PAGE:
In the past few years I have presented as number of posts on North Korea:
North Korea’s Nuclear Hatchet: 12-12-12 Remember This Date
Iran North Korea: How Similar, How Different
North Korea, The Axis and Physics Class
North Korea, Iran and The Bell Curve
North Korea “Threat Rising
I was right. The North Korean nuclear threat is rising. The fact that a small and poor country like North Korea can present a credible nuclear threat demonstrates the competence of Korean engineers, the importance of technical talent in the development of nuclear weapons, and, compared with other major weapon systems, the lighter role of capital.
On the specific issue, Was it a hydrogen bom?, the answer seems to be “No.”
What kind of bomb did North Korea detonate? : Nature News & Comment
But it is possible that by “hydrogen bomb”, North Korea was referring to a boosted fission device that contains hydrogen, Acton says. This is a conventional fission bomb that contains a small quantity of the hydrogen isotopes tritium and deuterium, which fuse to release extra neutrons that greatly boost the fission reaction and explosive yield.
Experts have speculated for years that North Korea might be working on such a device. Boosted devices are smaller yet can be just as powerful as fission bombs, making them more suitable for use in missile warheads. The research involved in developing them is also a step along the way to developing thermonuclear weapons.
This is the key point. Go back over my previous posts and you will see the reference to a characterization of North Koreans as “the gang that couldn’t shoot straight.” Well, they are shooting straighter.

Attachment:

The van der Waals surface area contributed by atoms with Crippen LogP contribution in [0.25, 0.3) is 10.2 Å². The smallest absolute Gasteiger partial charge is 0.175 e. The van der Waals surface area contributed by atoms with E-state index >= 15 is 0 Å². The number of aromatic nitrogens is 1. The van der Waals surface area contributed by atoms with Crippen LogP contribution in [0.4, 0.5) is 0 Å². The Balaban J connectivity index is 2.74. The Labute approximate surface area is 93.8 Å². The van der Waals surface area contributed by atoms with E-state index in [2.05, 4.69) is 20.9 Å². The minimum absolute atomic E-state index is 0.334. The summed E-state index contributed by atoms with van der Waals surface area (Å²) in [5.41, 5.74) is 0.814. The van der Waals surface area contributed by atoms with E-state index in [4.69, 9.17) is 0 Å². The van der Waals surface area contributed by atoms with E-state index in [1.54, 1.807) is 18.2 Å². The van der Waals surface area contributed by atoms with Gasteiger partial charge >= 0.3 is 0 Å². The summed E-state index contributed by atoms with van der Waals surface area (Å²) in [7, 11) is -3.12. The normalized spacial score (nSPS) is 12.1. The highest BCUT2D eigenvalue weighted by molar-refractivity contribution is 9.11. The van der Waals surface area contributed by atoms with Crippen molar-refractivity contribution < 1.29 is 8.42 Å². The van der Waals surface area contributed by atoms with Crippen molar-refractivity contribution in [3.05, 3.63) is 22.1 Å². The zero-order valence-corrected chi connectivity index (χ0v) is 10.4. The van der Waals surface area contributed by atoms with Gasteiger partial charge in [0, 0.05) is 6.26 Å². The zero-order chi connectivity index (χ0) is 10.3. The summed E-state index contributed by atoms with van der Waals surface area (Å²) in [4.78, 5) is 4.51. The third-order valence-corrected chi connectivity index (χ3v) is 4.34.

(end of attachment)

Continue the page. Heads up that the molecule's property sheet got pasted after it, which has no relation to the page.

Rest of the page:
We have all heard the mantra, “This is China’s problem.” In fact we have heard Trump in the chorus.
What the consensus misses is that the same behavioral feaures that make nuclear weapons a terrible threat to the U.S.make the same, or worse, threat to China. How big does the blast have to be if North Korea wants to ensure that China stays out of Korea?
Marco Rubio has proposed an additional trillion dollars in U.S. defense spending over a decade. Now, interestingly enough, at the January 28, 2015, Rubio also stated that the “mistake” that was made with North Korea should not be made with Iran. Rubio should be pressed on the point. What would Rubio have done different in North Korea if he had been President in, say, 2000?
At any rate it is now 2016; consider what is being discussed as the American response.
“The launch prompted South Korea and the United States to announce that they would explore the feasibility of deploying an advanced missile defence system in South Korea, which China and Russia both oppose, ‘at the earliest possible date.’ “(Newsmax, February 8, 2016.)
Does anyone think that more American investment on the peninsular will dampen North Korea’s appetite for a credible nuclear threat? Does anyone think that more investment in military technology on the peninsular will help with limiting Chinese investment in nuclear weapons?
The educated, middle class, middle age American citizen will someday come to a conclusion: America is more vulnerable to nuclear weapons than it was when that citizen was a child. There is a reason for that.